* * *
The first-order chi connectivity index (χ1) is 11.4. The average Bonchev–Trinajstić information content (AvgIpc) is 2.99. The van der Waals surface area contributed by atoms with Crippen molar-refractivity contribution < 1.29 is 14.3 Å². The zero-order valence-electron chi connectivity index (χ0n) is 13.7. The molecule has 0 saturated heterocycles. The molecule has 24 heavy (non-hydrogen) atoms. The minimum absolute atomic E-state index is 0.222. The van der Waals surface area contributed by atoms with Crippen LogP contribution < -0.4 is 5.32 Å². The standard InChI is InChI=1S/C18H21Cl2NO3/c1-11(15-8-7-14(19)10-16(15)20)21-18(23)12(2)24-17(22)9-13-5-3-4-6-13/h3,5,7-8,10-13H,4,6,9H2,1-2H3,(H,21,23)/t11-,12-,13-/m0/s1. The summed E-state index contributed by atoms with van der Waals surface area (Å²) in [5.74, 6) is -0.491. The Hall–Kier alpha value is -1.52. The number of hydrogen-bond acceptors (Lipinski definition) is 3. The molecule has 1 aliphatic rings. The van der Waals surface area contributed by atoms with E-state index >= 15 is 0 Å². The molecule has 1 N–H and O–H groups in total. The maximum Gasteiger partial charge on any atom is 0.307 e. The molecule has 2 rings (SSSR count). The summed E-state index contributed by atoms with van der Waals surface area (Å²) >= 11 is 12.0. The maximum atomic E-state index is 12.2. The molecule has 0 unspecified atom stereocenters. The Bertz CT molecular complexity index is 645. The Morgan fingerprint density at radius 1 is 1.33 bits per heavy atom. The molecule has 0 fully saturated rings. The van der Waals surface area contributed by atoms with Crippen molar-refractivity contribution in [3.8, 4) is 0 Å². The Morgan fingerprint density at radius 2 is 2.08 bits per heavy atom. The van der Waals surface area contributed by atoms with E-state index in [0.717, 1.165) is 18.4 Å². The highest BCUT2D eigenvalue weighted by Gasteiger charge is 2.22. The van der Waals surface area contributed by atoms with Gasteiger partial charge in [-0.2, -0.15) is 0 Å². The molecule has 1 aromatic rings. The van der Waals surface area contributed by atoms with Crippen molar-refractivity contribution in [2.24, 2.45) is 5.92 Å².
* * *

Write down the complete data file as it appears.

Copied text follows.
The first-order chi connectivity index (χ1) is 11.4. The average Bonchev–Trinajstić information content (AvgIpc) is 2.99. The van der Waals surface area contributed by atoms with Crippen molar-refractivity contribution < 1.29 is 14.3 Å². The zero-order valence-electron chi connectivity index (χ0n) is 13.7. The molecule has 0 saturated heterocycles. The molecule has 24 heavy (non-hydrogen) atoms. The minimum absolute atomic E-state index is 0.222. The van der Waals surface area contributed by atoms with Crippen LogP contribution < -0.4 is 5.32 Å². The standard InChI is InChI=1S/C18H21Cl2NO3/c1-11(15-8-7-14(19)10-16(15)20)21-18(23)12(2)24-17(22)9-13-5-3-4-6-13/h3,5,7-8,10-13H,4,6,9H2,1-2H3,(H,21,23)/t11-,12-,13-/m0/s1. The summed E-state index contributed by atoms with van der Waals surface area (Å²) in [5.74, 6) is -0.491. The Hall–Kier alpha value is -1.52. The number of hydrogen-bond acceptors (Lipinski definition) is 3. The molecule has 1 aliphatic rings. The van der Waals surface area contributed by atoms with E-state index >= 15 is 0 Å². The molecule has 1 N–H and O–H groups in total. The maximum Gasteiger partial charge on any atom is 0.307 e. The molecule has 2 rings (SSSR count). The summed E-state index contributed by atoms with van der Waals surface area (Å²) >= 11 is 12.0. The maximum atomic E-state index is 12.2. The molecule has 0 unspecified atom stereocenters. The Bertz CT molecular complexity index is 645. The Morgan fingerprint density at radius 1 is 1.33 bits per heavy atom. The molecule has 0 fully saturated rings. The van der Waals surface area contributed by atoms with Crippen molar-refractivity contribution in [3.8, 4) is 0 Å². The Morgan fingerprint density at radius 2 is 2.08 bits per heavy atom. The van der Waals surface area contributed by atoms with E-state index in [0.717, 1.165) is 18.4 Å². The highest BCUT2D eigenvalue weighted by Gasteiger charge is 2.22. The van der Waals surface area contributed by atoms with Gasteiger partial charge in [-0.2, -0.15) is 0 Å². The molecule has 1 aromatic rings. The van der Waals surface area contributed by atoms with Crippen molar-refractivity contribution in [2.24, 2.45) is 5.92 Å².